The coronavirus has ushered in — for what seems like the first time in a century — a period of solidarity around the world. The lethal pandemic, also referred to as COVID-19, spreads irrespective of borders and nationalities, yet Western media has specifically favored coverage of Europe and the United States. Such attention has amplified the lives and stories of the Eurocentric “developed” world, distorting which regions of the world are hit hardest, and thus raising the question: whose lives are made a priority in the media?
Relatively little has been reported on Iran as compared to Italy or Spain despite the magnitude and devastation of its outbreak. The few times that the media has covered Iran’s outbreak, news headlines read: “Prepare for War or Fight Coronavirus” and “Iran Says U.S. Sanctions Are Taking Lives. U.S. Officials Disagree” — which depict Iran as a threat to the American public. Iran once faced the second highest number of COVID-19 deaths behind China but is still hardly visible by the media. Rather than highlight the magnitude of human suffering, the media has focused on the Iranian state and its response. The coverage of the “Chinese virus” further perpetuates a narrative of austerity and Western state interests. For the countries seen as longtime threats or enemies of the American people — such as Iran and China — the rhetoric is one that emulates austerity and blame.
Of course, aggressive and restrictive censoring measures throughout the world have amplified the complexity of the issue. The coronavirus has been credited with perpetuating a “censorship pandemic” due to an increasing presence of global authoritarian leadership, which has barred much of the media coverage in some countries. Knowledge about the pandemic is imperative to its prevention, but many in these communities don’t have access to the Internet or receive select censored and state-controlled information. In Tehran, journalists who question official reports or speak out against a lack of preventive measures are interrogated or detained, and warned that publishing statistics different from official government figures would be arrested.
In India, there has been little coverage on the nationwide lockdown of the country’s 1.3 billion people since March 25, 2020 (updated April 14, 2020). The lockdown aims to prevent a serious coronavirus outbreak in a country so densely populated and lacking in the medical infrastructure necessary to sustain such catastrophe. Though the nation has been proactive in its coronavirus management, the lockdown has been devastating for one of the world’s largest slum populations and has left many of the nation’s poorest and most vulnerable people to starve, including manual laborers and migrant workers.
Instead, Western media has prioritized coverage of the lockdowns in more Eurocentric countries. In the United States, videos of Italians singing on their balconies have gone viral. Obituaries are published. Headlines read, “The Rising Heroes of the Coronavirus Era?,” “How Doctors in Italy Respond to the Coronavirus,” and “What Italian Pediatricians Can Tell Us.” The American media humanizes these subjects. It meets the American public’s expectations of Western people, so Americans can empathize with them.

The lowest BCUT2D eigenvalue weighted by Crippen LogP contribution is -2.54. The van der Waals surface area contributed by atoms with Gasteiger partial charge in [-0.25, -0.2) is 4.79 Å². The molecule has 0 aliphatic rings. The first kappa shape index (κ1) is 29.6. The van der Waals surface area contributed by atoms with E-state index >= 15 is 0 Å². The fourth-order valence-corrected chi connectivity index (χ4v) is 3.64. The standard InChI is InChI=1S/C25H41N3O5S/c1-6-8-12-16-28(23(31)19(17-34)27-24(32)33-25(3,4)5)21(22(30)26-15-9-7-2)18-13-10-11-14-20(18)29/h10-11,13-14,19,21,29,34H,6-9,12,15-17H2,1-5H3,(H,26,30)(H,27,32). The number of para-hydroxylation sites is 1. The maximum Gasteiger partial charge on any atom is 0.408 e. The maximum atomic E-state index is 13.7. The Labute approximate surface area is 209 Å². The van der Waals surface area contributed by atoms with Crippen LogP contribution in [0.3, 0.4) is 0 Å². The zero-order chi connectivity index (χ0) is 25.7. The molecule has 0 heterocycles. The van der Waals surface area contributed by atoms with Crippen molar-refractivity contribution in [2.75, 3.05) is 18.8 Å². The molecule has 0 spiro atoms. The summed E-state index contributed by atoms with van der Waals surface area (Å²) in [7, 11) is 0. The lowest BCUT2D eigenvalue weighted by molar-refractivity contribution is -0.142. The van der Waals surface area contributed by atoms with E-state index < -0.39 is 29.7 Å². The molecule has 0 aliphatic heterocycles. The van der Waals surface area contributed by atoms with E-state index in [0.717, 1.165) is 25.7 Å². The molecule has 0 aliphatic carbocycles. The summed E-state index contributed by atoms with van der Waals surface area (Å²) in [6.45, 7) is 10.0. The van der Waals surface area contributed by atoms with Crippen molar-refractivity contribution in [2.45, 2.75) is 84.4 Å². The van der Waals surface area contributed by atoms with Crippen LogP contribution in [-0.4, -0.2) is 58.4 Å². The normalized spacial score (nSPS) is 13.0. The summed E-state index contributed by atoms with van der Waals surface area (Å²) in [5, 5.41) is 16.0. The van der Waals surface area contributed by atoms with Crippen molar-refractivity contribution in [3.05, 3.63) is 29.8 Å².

Meanwhile, terrorism still rages in Afghanistan amidst a growing coronavirus threat and a lockdown of the capital. For one of the world’s most crowded refugee camps, nearly one million Rohingya refugees are left vulnerable to the virus as social distancing is nearly impossible. In Haiti and Cuba, the threat of water shortages is most dire at a time when washing hands is crucial. Even in the United States, Black Americans experience higher rates of infection and death than any other racial or ethnic groups. Ultimately, those who are marginalized by Western media underscore remarkable similarities — non-white or of a nation deemed “developing,” “poor,” or “third world.”
These communities of color, with little visibility on the world’s stage, are those most vulnerable to the disease. Colonization and Western influence have established a system that allows for these communities to be most susceptible to a global pandemic. People of color hold the majority of jobs in the labor and service sectors — jobs that are not able to be translated online during a nationwide quarantine or lockdown. In the United States, only 16.2 percent of Hispanic workers and 19.7 percent of Black workers can work remotely, so many of the essential workers who cannot work from home are further susceptible to the disease.
At a time when humanity is paramount to national economies and neoliberal ideals, the media still controls which parts of the globe we should find most human. Amidst a global crisis, the Western world must empathize with all people, regardless of race, socioeconomic status, or state. Its unequal and stereotyped perspective reveals the bias that is perpetuated in the American narrative. While the Eurocentric Western world battles the virus, we battle other countries. We don’t see the Irani people, we see Ali Khamenei. We don’t see the Afghani people, we see the Taliban. We can’t explore the human angle of the coronavirus in these countries because of the narratives that bar us from a more humanizing approach to non-white subjects.